Attention, illustrators and graphic artists: your contracts and agreements may already contain this new language. What can we do to counter this unreasonable liability? How can visual creators protect themselves? The Guild is working on it…

Stay tuned for an upcoming article on indemnification clauses!

Holiday GIFts, Courtesy of Creative Mornings

Posted by Rebecca Blake on December 15, 2015

Creative Mornings, the global network of free breakfast talks on creativity and technology, posted a wonderful freebie for creative professionals during the month of December[L1] . The “GIF Channel” is a wall of GIF animations on themes relevant to freelancers and agency staff: waiting for feedback or payment, finishing a long project, or searching for motivation. The organization curated a collection of GIF animations, and has invited viewers to share a GIFt with their clients.

If you’re unfamiliar with Creative Mornings, their website is worth bookmarking. Their “Talks” page features links to over 2,600 Creative Mornings talks, filterable by city, theme, length, and language, pulled from their YouTube channel. Recently, they’ve published a channel of their most popular podcasts. If you’d care to check out a live Creative Mornings event, their “Cities” page links to local event pages.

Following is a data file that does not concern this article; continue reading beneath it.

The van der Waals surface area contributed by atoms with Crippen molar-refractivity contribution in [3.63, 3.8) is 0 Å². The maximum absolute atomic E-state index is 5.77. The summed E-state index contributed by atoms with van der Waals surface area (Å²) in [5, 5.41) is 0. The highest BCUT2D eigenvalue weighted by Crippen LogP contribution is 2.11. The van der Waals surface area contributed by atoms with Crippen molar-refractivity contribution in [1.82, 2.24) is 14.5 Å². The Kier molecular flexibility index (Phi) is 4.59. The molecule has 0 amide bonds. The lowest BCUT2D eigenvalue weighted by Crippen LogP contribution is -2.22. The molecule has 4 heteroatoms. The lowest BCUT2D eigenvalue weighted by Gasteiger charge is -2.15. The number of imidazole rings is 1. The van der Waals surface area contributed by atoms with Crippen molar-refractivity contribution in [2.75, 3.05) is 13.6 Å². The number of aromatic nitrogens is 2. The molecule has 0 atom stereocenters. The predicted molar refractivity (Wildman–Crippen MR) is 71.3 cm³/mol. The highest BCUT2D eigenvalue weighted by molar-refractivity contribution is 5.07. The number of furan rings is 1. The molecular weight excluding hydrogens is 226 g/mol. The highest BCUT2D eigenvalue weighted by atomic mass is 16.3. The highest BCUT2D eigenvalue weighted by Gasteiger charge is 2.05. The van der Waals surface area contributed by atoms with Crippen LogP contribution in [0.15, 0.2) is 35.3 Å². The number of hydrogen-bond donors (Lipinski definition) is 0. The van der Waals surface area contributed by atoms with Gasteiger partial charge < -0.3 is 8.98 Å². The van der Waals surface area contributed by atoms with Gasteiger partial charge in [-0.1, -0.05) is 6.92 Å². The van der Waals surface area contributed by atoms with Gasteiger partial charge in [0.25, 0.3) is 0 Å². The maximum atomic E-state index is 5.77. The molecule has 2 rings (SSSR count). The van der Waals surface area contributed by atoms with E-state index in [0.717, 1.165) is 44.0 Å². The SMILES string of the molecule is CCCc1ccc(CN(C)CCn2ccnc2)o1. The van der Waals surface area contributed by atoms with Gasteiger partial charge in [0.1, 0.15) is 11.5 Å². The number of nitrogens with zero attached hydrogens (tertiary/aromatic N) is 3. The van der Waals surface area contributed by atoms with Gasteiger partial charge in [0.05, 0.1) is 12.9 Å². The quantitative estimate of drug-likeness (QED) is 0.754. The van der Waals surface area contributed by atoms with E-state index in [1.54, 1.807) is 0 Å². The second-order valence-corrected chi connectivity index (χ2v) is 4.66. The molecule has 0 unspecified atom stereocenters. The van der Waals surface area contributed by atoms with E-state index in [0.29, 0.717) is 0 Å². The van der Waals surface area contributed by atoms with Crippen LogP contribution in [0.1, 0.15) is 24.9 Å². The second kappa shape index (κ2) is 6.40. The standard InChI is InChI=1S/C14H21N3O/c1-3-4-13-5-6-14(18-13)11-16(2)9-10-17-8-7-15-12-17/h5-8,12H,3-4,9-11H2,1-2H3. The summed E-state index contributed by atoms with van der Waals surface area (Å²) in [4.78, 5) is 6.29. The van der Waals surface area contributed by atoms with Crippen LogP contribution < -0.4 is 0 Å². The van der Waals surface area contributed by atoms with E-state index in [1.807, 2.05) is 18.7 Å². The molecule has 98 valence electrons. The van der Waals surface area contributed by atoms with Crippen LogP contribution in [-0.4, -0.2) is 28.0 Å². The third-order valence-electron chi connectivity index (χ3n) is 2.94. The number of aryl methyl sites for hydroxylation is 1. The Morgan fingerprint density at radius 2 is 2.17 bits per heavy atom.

Creative Mornings screenshot

Fashion House Appropriates Sacred Inuit Design

Posted by Rebecca Blake on December 03, 2015

In November, Canada’s CBC Radio reported that British fashion label Kokon to Zai (KTZ) stole a sacred Inuit pattern to print on their “Shaman Toweling Sweatshirt.” As it turns out, a descendent of the shaman who created the design is a producer at CBC North, which broadcast her story. Salome Awa told CBC radio that her great grandfather created the image in the 1920s for a protection parka made of sealskin. The design is considered sacred, and by Inuit tradition, only the shaman is permitted to wear the design. Since no one at KTZ contacted her family for permission to use the pattern, Awa speculates that the fashion label saw the image in books or in a film documenting the travels of the explorer Knud Rasmussen, who met the shaman.